Auditors should consider how recent events and changes in circumstances due to the COVID-19 crisis may impact financial reporting. The following list, while not exhaustive, includes certain accounts and disclosures that may be impacted and some questions for auditor and audit committee consideration.
a. Long-lived asset impairment (ASC 360)
- Are there indicators of impairment of long-lived assets such as equipment, buildings, or finite-lived intangible assets? If yes, consider if events have triggered the need for an impairment test.
- Are held-for-use assumptions of long-lived assets still appropriate? If the company changes its assertion about an asset group and concludes it meets the held-for-sale criteria, the order of impairment testing differs.
b. Goodwill impairment (ASC 350)
- Are there indications that it is more likely than not that goodwill or an indefinite-lived intangible asset is impaired? If yes, an interim impairment test is required.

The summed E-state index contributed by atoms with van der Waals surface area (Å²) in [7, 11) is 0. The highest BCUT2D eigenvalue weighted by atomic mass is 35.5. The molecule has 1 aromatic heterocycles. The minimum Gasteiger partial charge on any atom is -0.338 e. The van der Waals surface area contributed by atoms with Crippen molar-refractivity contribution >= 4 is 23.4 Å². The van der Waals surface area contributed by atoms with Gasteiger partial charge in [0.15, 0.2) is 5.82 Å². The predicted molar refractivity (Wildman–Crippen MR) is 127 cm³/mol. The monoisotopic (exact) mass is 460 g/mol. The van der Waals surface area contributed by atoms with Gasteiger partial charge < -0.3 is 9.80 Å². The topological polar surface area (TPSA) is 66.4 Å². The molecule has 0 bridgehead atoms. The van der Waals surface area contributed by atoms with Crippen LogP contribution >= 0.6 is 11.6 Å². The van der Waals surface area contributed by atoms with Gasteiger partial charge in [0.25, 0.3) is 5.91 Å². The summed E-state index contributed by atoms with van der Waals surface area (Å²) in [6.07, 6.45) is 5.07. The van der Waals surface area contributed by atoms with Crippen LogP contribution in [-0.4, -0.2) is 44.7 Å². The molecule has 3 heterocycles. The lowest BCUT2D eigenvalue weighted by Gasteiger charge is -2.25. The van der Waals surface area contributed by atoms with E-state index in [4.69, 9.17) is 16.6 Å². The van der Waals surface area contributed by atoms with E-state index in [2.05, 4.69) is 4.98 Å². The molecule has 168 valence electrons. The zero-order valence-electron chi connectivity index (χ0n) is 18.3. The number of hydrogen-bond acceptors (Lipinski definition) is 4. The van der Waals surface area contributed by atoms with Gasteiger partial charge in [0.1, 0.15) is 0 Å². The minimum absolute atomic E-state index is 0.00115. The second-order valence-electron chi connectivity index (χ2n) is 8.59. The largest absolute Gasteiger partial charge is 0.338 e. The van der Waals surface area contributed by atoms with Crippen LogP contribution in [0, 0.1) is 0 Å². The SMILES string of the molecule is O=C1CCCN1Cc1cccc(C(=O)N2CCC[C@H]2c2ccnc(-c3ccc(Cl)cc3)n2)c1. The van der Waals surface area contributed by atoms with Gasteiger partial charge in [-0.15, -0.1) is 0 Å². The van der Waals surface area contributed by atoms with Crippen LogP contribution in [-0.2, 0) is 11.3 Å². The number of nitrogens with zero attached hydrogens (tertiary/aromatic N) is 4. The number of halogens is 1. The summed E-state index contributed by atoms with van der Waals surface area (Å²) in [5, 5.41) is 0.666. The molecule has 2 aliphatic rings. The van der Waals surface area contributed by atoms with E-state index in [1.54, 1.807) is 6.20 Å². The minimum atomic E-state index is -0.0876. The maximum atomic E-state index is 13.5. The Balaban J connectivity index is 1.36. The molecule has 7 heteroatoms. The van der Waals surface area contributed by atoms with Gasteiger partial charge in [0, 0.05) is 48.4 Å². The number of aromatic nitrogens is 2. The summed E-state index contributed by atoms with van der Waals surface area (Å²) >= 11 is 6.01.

a. Marketable securities and available-for-sale assertions for a public business entity with a fiscal year end beginning after December 15, 2019 (ASU 2016-13)
- Is management’s assertion to hold investments to maturity still appropriate?
- Have credit losses been appropriately recorded?
b. Equity method investments (ASC 323)
- Are there indicators that the carrying amount of equity method investments (including in joint ventures) might not be recoverable? If yes, investments are required to be reviewed for impairment.
3. Income taxes (ASC 740)
a. Deferred tax valuation allowance
- Has forecasted future taxable income in the carryback or carryforward period changed?
- Has the auditor considered the requirements of ASC 740 and the effect on the interim reporting period?
b. Indefinite reinvestment assertion